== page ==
"TRAIN hard, fight easy" reads the tattoo on Muay Thai fighter Nick Godbehere's back.
It's the mantra the Westlake 21-year-old has lived by when preparing for a fight.
Training twice a day, six days a week, Godbehere's dedication paid off this month with a dominating win at the Carnage at the Colosseum III fight night.
The event, held at Redbank Sports Centre, showcased some of the toughest fighters in Queensland.
Godbehere claimed the Queensland Mod Thai State Title with a unanimous points decision win over opponent Bryan Hartley.
"I felt pretty confident entering the ring," Godbehere said.
"Once you're in there you just switch on and get aggressive."
Starting strong in the first round, Godbehere quickly landed a powerful knee to Hartley's jaw which set the tone for the rest of the fight.
"By no means was it an easy fight though," he said.
"That first big hit dropped him (Hartley) completely...he was a very tough competitor to come back from that."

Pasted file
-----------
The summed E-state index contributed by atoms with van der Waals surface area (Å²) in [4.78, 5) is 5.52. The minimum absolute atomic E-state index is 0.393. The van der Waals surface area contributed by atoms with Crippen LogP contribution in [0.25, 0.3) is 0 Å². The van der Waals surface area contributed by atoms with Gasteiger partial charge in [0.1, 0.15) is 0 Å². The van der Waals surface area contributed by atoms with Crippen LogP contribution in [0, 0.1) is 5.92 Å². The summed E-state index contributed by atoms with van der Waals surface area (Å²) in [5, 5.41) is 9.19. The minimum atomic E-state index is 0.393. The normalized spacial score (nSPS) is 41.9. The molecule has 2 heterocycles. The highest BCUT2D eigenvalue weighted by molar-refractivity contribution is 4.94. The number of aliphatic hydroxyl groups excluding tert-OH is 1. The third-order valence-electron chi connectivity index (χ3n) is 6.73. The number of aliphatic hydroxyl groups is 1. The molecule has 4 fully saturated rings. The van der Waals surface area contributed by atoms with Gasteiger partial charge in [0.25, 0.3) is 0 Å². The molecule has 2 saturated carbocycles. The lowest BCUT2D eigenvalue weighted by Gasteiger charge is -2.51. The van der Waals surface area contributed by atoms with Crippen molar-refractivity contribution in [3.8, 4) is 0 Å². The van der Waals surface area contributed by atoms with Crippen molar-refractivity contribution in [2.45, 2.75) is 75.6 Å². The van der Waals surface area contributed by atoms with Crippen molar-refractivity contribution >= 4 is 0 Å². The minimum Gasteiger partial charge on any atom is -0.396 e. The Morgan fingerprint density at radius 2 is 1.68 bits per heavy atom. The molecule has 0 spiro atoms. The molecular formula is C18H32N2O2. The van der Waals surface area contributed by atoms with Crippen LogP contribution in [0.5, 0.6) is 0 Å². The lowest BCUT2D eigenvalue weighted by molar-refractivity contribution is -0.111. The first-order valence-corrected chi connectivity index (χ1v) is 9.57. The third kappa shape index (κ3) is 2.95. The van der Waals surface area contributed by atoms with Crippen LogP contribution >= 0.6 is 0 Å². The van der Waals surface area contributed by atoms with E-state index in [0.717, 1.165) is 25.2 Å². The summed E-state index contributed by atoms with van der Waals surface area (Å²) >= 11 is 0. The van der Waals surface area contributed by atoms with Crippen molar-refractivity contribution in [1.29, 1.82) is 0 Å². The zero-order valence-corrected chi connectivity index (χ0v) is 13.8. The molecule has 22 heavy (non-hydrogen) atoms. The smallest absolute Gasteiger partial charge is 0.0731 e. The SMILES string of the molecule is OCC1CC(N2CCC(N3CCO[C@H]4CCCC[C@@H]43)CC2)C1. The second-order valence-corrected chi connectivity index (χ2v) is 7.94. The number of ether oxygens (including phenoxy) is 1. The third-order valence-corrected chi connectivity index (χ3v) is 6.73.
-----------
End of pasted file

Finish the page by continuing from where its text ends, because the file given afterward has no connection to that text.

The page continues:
Training out of Redbank Plains at Aftermath Gym, Godbehere had the hometown crowd on his side during the five round battle.
"We pushed a lot of promotion for the fight in the area and a lot of people came to show their support," Godbehere said.
"It felt great to win and finally wear the championship belt."
Trainer Will Barrett has been working with Godbehere for a number of years and said the up-and-coming fighter was someone to look out for.
"Younger guys look up to him as a mentor because he trains hard and fights hard," Mr Barrett said.
"I began working with him when he was a teenager and he has definitely grown a lot as a fighter.
"In his state title win, it was good to see that Nick was very smart with this fighting.
"You can tell a nervous fighter because they want to rush in like a bull at a gate, but Nick was very smart, clean and technical.
"He was also stronger, fitter and faster than he's ever been."
In addition to training in Redbank Plains, Godbehere has travelled to Thailand - where the sport originated - to develop his skills at their training facilities.
"I've gone to Thailand twice now and each time the training has been full on," he said.
"Their Muay Thai fighting style over there is different from how it is in Australia.
"Here, it's more westernised and competitors fight more with their hands - in Thailand they focus more on kicks and knees."
Godbehere said his next goal was to win a national title and go on one day become world champion.
In the meantime, he will prepare for his next major fight in March when he will get the chance to defend his new state title.